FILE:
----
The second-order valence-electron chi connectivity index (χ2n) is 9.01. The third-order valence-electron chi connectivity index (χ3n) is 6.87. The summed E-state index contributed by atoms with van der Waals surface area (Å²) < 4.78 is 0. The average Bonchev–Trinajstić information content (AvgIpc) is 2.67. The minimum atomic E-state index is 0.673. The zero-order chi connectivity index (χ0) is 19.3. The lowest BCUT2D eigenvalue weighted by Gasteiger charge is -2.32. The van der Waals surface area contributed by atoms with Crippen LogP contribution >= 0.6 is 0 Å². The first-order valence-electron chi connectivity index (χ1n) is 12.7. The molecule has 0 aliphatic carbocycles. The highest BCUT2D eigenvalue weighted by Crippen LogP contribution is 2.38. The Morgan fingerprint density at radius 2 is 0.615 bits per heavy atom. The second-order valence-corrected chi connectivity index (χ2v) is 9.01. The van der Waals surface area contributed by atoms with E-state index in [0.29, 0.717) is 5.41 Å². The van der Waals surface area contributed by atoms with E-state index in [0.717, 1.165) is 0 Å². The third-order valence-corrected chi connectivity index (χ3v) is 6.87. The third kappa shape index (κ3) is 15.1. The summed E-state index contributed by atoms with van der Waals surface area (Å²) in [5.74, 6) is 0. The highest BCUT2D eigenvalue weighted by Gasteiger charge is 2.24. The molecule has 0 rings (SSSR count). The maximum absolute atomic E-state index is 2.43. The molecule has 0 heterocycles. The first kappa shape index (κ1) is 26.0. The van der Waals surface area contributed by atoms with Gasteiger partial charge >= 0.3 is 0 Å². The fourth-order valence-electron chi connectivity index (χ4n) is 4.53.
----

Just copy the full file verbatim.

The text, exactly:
The second-order valence-electron chi connectivity index (χ2n) is 9.01. The third-order valence-electron chi connectivity index (χ3n) is 6.87. The summed E-state index contributed by atoms with van der Waals surface area (Å²) < 4.78 is 0. The average Bonchev–Trinajstić information content (AvgIpc) is 2.67. The minimum atomic E-state index is 0.673. The zero-order chi connectivity index (χ0) is 19.3. The lowest BCUT2D eigenvalue weighted by Gasteiger charge is -2.32. The van der Waals surface area contributed by atoms with Crippen LogP contribution >= 0.6 is 0 Å². The first-order valence-electron chi connectivity index (χ1n) is 12.7. The molecule has 0 aliphatic carbocycles. The highest BCUT2D eigenvalue weighted by Crippen LogP contribution is 2.38. The Morgan fingerprint density at radius 2 is 0.615 bits per heavy atom. The second-order valence-corrected chi connectivity index (χ2v) is 9.01. The van der Waals surface area contributed by atoms with E-state index in [0.29, 0.717) is 5.41 Å². The van der Waals surface area contributed by atoms with E-state index in [0.717, 1.165) is 0 Å². The third-order valence-corrected chi connectivity index (χ3v) is 6.87. The third kappa shape index (κ3) is 15.1. The summed E-state index contributed by atoms with van der Waals surface area (Å²) in [5.74, 6) is 0. The highest BCUT2D eigenvalue weighted by Gasteiger charge is 2.24. The molecule has 0 rings (SSSR count). The maximum absolute atomic E-state index is 2.43. The molecule has 0 heterocycles. The first kappa shape index (κ1) is 26.0. The van der Waals surface area contributed by atoms with Gasteiger partial charge >= 0.3 is 0 Å². The fourth-order valence-electron chi connectivity index (χ4n) is 4.53.